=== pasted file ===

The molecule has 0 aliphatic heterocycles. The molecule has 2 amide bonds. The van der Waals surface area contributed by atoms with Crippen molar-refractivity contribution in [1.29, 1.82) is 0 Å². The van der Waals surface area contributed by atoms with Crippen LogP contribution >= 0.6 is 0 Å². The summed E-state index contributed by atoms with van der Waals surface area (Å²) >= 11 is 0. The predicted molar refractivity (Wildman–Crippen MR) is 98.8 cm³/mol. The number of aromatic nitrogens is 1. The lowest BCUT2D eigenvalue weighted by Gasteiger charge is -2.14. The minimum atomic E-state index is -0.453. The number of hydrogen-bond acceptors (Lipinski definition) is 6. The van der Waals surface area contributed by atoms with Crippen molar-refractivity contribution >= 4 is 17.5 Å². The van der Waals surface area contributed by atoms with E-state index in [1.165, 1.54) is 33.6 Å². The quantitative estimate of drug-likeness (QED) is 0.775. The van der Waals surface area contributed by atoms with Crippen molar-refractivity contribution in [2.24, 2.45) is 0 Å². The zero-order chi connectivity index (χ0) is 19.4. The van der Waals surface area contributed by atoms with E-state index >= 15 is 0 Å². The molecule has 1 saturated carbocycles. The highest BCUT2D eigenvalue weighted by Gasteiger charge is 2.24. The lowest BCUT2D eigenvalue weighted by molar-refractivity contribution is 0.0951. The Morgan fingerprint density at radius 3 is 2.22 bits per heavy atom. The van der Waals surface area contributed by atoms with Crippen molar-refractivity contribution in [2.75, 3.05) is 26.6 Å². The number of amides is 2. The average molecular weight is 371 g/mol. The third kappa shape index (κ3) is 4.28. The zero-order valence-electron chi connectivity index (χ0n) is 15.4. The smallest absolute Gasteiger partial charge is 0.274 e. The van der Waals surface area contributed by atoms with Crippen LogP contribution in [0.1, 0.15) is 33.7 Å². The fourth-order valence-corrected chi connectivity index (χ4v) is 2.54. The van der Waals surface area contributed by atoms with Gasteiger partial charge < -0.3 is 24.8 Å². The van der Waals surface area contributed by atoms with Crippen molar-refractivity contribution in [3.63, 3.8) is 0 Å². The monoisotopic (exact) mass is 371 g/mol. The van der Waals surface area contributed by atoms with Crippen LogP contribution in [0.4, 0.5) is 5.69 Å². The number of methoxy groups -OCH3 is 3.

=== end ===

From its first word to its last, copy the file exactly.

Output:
The molecule has 0 aliphatic heterocycles. The molecule has 2 amide bonds. The van der Waals surface area contributed by atoms with Crippen molar-refractivity contribution in [1.29, 1.82) is 0 Å². The van der Waals surface area contributed by atoms with Crippen LogP contribution >= 0.6 is 0 Å². The summed E-state index contributed by atoms with van der Waals surface area (Å²) >= 11 is 0. The predicted molar refractivity (Wildman–Crippen MR) is 98.8 cm³/mol. The number of aromatic nitrogens is 1. The lowest BCUT2D eigenvalue weighted by Gasteiger charge is -2.14. The minimum atomic E-state index is -0.453. The number of hydrogen-bond acceptors (Lipinski definition) is 6. The van der Waals surface area contributed by atoms with Crippen molar-refractivity contribution >= 4 is 17.5 Å². The van der Waals surface area contributed by atoms with E-state index in [1.165, 1.54) is 33.6 Å². The quantitative estimate of drug-likeness (QED) is 0.775. The van der Waals surface area contributed by atoms with Crippen molar-refractivity contribution in [2.24, 2.45) is 0 Å². The zero-order chi connectivity index (χ0) is 19.4. The van der Waals surface area contributed by atoms with E-state index >= 15 is 0 Å². The molecule has 1 saturated carbocycles. The highest BCUT2D eigenvalue weighted by Gasteiger charge is 2.24. The lowest BCUT2D eigenvalue weighted by molar-refractivity contribution is 0.0951. The Morgan fingerprint density at radius 3 is 2.22 bits per heavy atom. The van der Waals surface area contributed by atoms with Crippen molar-refractivity contribution in [2.75, 3.05) is 26.6 Å². The number of amides is 2. The average molecular weight is 371 g/mol. The third kappa shape index (κ3) is 4.28. The zero-order valence-electron chi connectivity index (χ0n) is 15.4. The smallest absolute Gasteiger partial charge is 0.274 e. The van der Waals surface area contributed by atoms with Crippen LogP contribution in [0.1, 0.15) is 33.7 Å². The fourth-order valence-corrected chi connectivity index (χ4v) is 2.54. The van der Waals surface area contributed by atoms with Gasteiger partial charge < -0.3 is 24.8 Å². The van der Waals surface area contributed by atoms with Crippen molar-refractivity contribution in [3.63, 3.8) is 0 Å². The monoisotopic (exact) mass is 371 g/mol. The van der Waals surface area contributed by atoms with Crippen LogP contribution in [0.4, 0.5) is 5.69 Å². The number of methoxy groups -OCH3 is 3.